This is a new guideline from NICE which tries to rationalise how we manage potential drug allergy. There is a useful section on when to refer to a specialist and there is also a good outline of what different reactions may look like. Sadly it can't answer that question of whether the kid with a rash on d8 of his amoxicillin has a drug reaction or a viral rash.
Why is this an issue?
- Penicillin allergy - 10% of the population think they are penicillin allergic - but only 1% actually are
- NSAID allergy - affects up to 10% of those with asthma (it is very likely if they have nasal polyps too - though not if they have used NSAIDs in the last 12m with no problems) and 1/3 of those with chronic urticaria
- Anaphylaxis - affects 1 in 1000 people
- Intolerances - are often coded as allergy, leading to unnecessary avoidance in future
Patterns of Reaction
What is more likely to be a reaction?
- Occurred during or after drug use (er - yes - pretty obvious that one I would have said!)
- Patient previously had a similar reaction
What is less likely to be a reaction?
- The patient has had similar reactions before, without the drug use
- Just GI symptoms
What different kinds of reactions can you get?
Immediate - eg anaphylaxis, urticaria, angioedema, exacerbation of asthma (normally happen within an hour of use)
Non-Immediate with no systemic involvement - eg rash or fixed drug eruptions (these normally happen 2-6d after first use and 3d after subsequent use).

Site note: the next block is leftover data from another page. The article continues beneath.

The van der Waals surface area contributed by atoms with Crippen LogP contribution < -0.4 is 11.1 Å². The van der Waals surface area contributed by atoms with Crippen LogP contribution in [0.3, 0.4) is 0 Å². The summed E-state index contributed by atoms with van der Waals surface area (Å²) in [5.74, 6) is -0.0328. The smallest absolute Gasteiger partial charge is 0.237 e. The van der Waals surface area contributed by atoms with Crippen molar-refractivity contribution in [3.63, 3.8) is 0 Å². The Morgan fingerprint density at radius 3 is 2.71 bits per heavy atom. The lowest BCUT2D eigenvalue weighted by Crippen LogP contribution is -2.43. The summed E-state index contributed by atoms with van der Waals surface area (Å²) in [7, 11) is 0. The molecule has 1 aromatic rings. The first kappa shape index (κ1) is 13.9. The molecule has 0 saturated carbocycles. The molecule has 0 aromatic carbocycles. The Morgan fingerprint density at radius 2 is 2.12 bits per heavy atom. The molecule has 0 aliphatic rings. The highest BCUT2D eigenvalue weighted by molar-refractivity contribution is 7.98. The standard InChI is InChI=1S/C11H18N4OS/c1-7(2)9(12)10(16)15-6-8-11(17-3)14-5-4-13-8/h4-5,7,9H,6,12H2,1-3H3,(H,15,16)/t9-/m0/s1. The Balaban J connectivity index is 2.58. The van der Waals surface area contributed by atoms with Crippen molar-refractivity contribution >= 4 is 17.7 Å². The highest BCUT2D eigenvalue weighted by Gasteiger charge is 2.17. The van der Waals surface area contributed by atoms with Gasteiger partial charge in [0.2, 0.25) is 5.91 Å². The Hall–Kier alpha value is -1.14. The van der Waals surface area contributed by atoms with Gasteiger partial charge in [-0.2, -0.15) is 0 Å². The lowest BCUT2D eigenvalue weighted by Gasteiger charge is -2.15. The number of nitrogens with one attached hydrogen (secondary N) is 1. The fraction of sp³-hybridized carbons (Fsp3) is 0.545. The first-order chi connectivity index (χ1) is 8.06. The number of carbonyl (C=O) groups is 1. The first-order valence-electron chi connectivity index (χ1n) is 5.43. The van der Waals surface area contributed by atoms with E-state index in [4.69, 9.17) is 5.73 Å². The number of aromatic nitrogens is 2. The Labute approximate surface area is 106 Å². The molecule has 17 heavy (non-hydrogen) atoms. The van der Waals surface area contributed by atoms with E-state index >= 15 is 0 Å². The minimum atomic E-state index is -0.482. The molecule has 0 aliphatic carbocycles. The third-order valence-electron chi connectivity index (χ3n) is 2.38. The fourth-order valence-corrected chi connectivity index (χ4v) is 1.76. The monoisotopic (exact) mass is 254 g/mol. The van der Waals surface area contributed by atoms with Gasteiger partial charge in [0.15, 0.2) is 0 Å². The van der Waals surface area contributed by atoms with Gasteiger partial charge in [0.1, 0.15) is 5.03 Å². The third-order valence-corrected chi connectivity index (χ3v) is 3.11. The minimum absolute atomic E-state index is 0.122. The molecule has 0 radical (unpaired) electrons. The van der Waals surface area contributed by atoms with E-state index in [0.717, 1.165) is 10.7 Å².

Non-Immediate with systemic involvement - There are quite a few different reactions that can occur. See the table in the guideline.
Are there any tests we can do to determine an allergy?
Basically no. Mast cell Tryptase can be done for suspected anaphylaxis in AE, but there isn't anything else. IgE is not advised outside of specialist settings.
NSAID allergy - what can we do?
If the patient has had just a mild reaction, you can trial a COX-2 at the lowest dose, with just a single dose on the first day. Patients should be warned that there is still a low risk of reaction.
What should be recorded when documenting an allergy?
- What drug
- What reaction
- Indication used drug for
- Date and time of reaction
- No of doses taken or days before onset
- Route of administration
- What to avoid in future - advise people to carry a record of this with them
Adverse reactions (not allergies) should be documented separately
NICE advises that all prescriptions, whether hand written or printed should have somewhere for the patient's drug allergies to be documented. This will be quite a big change.
When should patients be referred for specialist advice?
- Suspected anaphylactic reaction
- Suspected DRESS / Stephens-Johnson Syndrome / Toxic Epidermal Necrolyis
- Penicillin allergy if
- Condition that can only be treated with penicillins
- Are likely to need penicillins regularly
- Also unable to take at least one other class of ABx due to suspected allergy
- General Anaesthetic - if during or immediately afterwards
- Local Anaesthetic - if need a procedure under LA and have suspected allergy
- NSAID allergy - if had severe symptoms, eg anaphylaxis / severe angioedema / asthmatic reaction and are likely to need ongoing NSAID use